The Dreyfus Affair and the Leo Frank ..., Charles River Editors
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The Dreyfus Affair and the Leo Frank Trial: The History of the Most Notorious Antisemitic Cases in France and America

Unabridged: 2 hr 33 min

Format: Digital Audiobook Download

Published: 05/28/2024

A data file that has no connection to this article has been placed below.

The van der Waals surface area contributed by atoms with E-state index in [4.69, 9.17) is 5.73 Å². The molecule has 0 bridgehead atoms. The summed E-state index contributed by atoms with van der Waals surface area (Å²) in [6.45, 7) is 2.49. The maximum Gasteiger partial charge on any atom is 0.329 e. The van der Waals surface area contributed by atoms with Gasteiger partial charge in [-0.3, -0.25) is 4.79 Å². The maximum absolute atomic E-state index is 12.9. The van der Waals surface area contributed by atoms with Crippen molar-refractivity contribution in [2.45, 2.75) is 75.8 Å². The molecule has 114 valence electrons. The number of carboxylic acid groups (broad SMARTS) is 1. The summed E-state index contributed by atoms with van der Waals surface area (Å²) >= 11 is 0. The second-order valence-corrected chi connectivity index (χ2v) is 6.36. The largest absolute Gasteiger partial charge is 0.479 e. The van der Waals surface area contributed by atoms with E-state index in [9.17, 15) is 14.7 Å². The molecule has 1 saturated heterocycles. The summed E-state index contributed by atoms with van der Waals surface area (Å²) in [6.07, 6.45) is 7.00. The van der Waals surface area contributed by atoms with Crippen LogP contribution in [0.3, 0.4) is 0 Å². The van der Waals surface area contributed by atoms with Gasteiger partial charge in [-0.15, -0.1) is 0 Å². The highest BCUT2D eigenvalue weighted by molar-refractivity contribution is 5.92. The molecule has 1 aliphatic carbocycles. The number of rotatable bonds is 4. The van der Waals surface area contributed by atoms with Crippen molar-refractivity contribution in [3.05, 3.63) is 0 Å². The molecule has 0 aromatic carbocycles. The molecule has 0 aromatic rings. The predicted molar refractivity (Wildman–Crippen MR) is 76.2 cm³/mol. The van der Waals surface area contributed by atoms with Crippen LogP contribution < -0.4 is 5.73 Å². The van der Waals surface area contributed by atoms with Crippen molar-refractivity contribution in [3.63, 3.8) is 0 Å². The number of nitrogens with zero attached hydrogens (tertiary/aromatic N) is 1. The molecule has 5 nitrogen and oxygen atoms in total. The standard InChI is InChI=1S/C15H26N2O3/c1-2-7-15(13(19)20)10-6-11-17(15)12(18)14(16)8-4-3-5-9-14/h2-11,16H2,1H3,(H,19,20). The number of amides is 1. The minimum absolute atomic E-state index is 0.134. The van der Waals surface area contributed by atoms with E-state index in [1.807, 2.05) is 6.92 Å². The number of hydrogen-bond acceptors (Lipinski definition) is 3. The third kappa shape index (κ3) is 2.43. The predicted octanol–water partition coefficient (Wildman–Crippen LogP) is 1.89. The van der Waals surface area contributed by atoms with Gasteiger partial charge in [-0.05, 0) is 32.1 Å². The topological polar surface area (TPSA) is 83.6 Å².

In September 1890, among a pile of torn-up documents delivered by Mme. Bastian was found a note handwritten in French which, when pieced together, proved to be a list of French military secrets handed over to the Germans by an unknown French officer of the General Staff. This discovery, which proved the existence of a traitor in the department, triggered a ferment in the corridors of the Conseil Superieur de la Guerre, and the hunt was on for the culprit. By a process of elimination, officers of the military intelligence were able to narrow down a list of probable traitors, among whom was a young Jewish staff officer, Captain Alfred Dreyfus, who was immediately earmarked as the chief suspect.  These are the essential facts of the “Dreyfus Affair,” as it came to be known, an episode that in many respects defined French anti-Semitism in the late 19th century. A case was built with the central objective of protecting the integrity of French military establishment, and in the process, the relatively muted anti-Semitism in France (at least compared to other European nations) was transformed into an era of virulent and violent Jew-hatred that characterized and sullied the final decade of the 19th century in France. Even today, as many of the affair’s nuances and facets have faded from memory, its political importance and anti-Semitic elements continue to be well-known and quite relevant today. In 1913, Mary Phagan, a young Georgia factory girl and the daughter of tenant farmers, was raped and killed, and suspicion fell upon Leo Frank, the Jewish-American factory manager, who was subsequently arrested, tried, and convicted of her murder based on the thinnest of circumstantial evidence. The entire case against Frank rested on the testimony of the factory janitor, Jim Conley, despite the fact Conley had been arrested almost immediately after Frank when he was spotted washing what appeared to be blood off his clothes.